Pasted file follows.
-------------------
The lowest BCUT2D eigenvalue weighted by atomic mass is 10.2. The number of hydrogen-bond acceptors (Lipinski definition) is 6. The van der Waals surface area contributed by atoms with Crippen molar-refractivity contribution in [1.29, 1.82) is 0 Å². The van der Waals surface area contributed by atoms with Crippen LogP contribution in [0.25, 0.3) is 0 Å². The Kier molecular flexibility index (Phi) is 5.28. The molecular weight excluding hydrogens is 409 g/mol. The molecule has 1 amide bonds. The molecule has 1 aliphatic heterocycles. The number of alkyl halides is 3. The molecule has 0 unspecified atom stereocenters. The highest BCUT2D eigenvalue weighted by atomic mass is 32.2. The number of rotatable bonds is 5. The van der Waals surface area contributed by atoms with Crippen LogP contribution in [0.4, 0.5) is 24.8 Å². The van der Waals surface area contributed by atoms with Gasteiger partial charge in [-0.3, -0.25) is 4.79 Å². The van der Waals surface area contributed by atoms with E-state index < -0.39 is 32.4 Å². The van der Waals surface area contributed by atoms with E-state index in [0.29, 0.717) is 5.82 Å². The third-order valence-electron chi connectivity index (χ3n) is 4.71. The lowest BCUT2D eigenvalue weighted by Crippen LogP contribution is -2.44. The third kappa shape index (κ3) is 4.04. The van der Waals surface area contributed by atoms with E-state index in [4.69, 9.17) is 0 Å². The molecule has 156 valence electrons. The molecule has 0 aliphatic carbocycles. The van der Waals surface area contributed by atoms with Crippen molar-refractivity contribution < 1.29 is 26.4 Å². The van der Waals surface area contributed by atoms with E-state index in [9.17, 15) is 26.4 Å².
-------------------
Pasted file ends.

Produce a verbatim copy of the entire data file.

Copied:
The lowest BCUT2D eigenvalue weighted by atomic mass is 10.2. The number of hydrogen-bond acceptors (Lipinski definition) is 6. The van der Waals surface area contributed by atoms with Crippen molar-refractivity contribution in [1.29, 1.82) is 0 Å². The van der Waals surface area contributed by atoms with Crippen LogP contribution in [0.25, 0.3) is 0 Å². The Kier molecular flexibility index (Phi) is 5.28. The molecular weight excluding hydrogens is 409 g/mol. The molecule has 1 amide bonds. The molecule has 1 aliphatic heterocycles. The number of alkyl halides is 3. The molecule has 0 unspecified atom stereocenters. The highest BCUT2D eigenvalue weighted by atomic mass is 32.2. The number of rotatable bonds is 5. The van der Waals surface area contributed by atoms with Crippen LogP contribution in [0.4, 0.5) is 24.8 Å². The van der Waals surface area contributed by atoms with Gasteiger partial charge in [-0.3, -0.25) is 4.79 Å². The van der Waals surface area contributed by atoms with E-state index < -0.39 is 32.4 Å². The van der Waals surface area contributed by atoms with E-state index in [0.29, 0.717) is 5.82 Å². The third-order valence-electron chi connectivity index (χ3n) is 4.71. The lowest BCUT2D eigenvalue weighted by Crippen LogP contribution is -2.44. The third kappa shape index (κ3) is 4.04. The van der Waals surface area contributed by atoms with E-state index in [4.69, 9.17) is 0 Å². The molecule has 156 valence electrons. The molecule has 0 aliphatic carbocycles. The van der Waals surface area contributed by atoms with Crippen molar-refractivity contribution < 1.29 is 26.4 Å². The van der Waals surface area contributed by atoms with E-state index in [9.17, 15) is 26.4 Å².